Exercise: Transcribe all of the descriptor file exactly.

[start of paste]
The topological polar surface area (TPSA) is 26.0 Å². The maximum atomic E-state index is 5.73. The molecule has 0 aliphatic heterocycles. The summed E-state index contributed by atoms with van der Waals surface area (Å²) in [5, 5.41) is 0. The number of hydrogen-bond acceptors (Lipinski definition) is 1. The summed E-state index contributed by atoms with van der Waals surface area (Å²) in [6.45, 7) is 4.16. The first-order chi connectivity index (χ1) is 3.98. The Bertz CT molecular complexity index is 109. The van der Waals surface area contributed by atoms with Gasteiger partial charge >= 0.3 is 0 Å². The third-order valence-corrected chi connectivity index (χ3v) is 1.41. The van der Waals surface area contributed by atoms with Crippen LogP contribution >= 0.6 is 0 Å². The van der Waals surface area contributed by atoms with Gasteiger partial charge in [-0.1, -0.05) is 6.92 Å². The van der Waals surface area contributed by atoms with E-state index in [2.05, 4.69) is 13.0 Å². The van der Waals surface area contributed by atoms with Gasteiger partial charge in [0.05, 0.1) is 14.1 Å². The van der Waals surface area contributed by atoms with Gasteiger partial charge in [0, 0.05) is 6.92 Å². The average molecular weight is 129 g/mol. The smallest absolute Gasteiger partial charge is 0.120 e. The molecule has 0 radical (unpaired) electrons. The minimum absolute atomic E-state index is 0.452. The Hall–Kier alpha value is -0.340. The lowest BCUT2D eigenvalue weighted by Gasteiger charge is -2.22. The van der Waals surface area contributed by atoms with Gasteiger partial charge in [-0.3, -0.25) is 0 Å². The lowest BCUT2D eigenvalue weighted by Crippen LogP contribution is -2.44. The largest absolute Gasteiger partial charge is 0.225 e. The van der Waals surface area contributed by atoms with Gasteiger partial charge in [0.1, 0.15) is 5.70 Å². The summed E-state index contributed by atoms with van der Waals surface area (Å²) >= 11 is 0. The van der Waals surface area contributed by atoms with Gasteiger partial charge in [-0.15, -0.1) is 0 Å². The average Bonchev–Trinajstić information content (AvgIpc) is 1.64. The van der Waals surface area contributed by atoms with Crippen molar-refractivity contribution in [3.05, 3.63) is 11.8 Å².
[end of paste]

The topological polar surface area (TPSA) is 26.0 Å². The maximum atomic E-state index is 5.73. The molecule has 0 aliphatic heterocycles. The summed E-state index contributed by atoms with van der Waals surface area (Å²) in [5, 5.41) is 0. The number of hydrogen-bond acceptors (Lipinski definition) is 1. The summed E-state index contributed by atoms with van der Waals surface area (Å²) in [6.45, 7) is 4.16. The first-order chi connectivity index (χ1) is 3.98. The Bertz CT molecular complexity index is 109. The van der Waals surface area contributed by atoms with Gasteiger partial charge >= 0.3 is 0 Å². The third-order valence-corrected chi connectivity index (χ3v) is 1.41. The van der Waals surface area contributed by atoms with Crippen LogP contribution >= 0.6 is 0 Å². The van der Waals surface area contributed by atoms with Gasteiger partial charge in [-0.1, -0.05) is 6.92 Å². The van der Waals surface area contributed by atoms with E-state index in [2.05, 4.69) is 13.0 Å². The van der Waals surface area contributed by atoms with Gasteiger partial charge in [0.05, 0.1) is 14.1 Å². The van der Waals surface area contributed by atoms with Gasteiger partial charge in [0, 0.05) is 6.92 Å². The average molecular weight is 129 g/mol. The smallest absolute Gasteiger partial charge is 0.120 e. The molecule has 0 radical (unpaired) electrons. The minimum absolute atomic E-state index is 0.452. The Hall–Kier alpha value is -0.340. The lowest BCUT2D eigenvalue weighted by Gasteiger charge is -2.22. The van der Waals surface area contributed by atoms with Gasteiger partial charge in [-0.3, -0.25) is 0 Å². The lowest BCUT2D eigenvalue weighted by Crippen LogP contribution is -2.44. The largest absolute Gasteiger partial charge is 0.225 e. The van der Waals surface area contributed by atoms with Gasteiger partial charge in [0.1, 0.15) is 5.70 Å². The summed E-state index contributed by atoms with van der Waals surface area (Å²) >= 11 is 0. The van der Waals surface area contributed by atoms with Gasteiger partial charge in [-0.15, -0.1) is 0 Å². The average Bonchev–Trinajstić information content (AvgIpc) is 1.64. The van der Waals surface area contributed by atoms with Crippen molar-refractivity contribution in [3.05, 3.63) is 11.8 Å².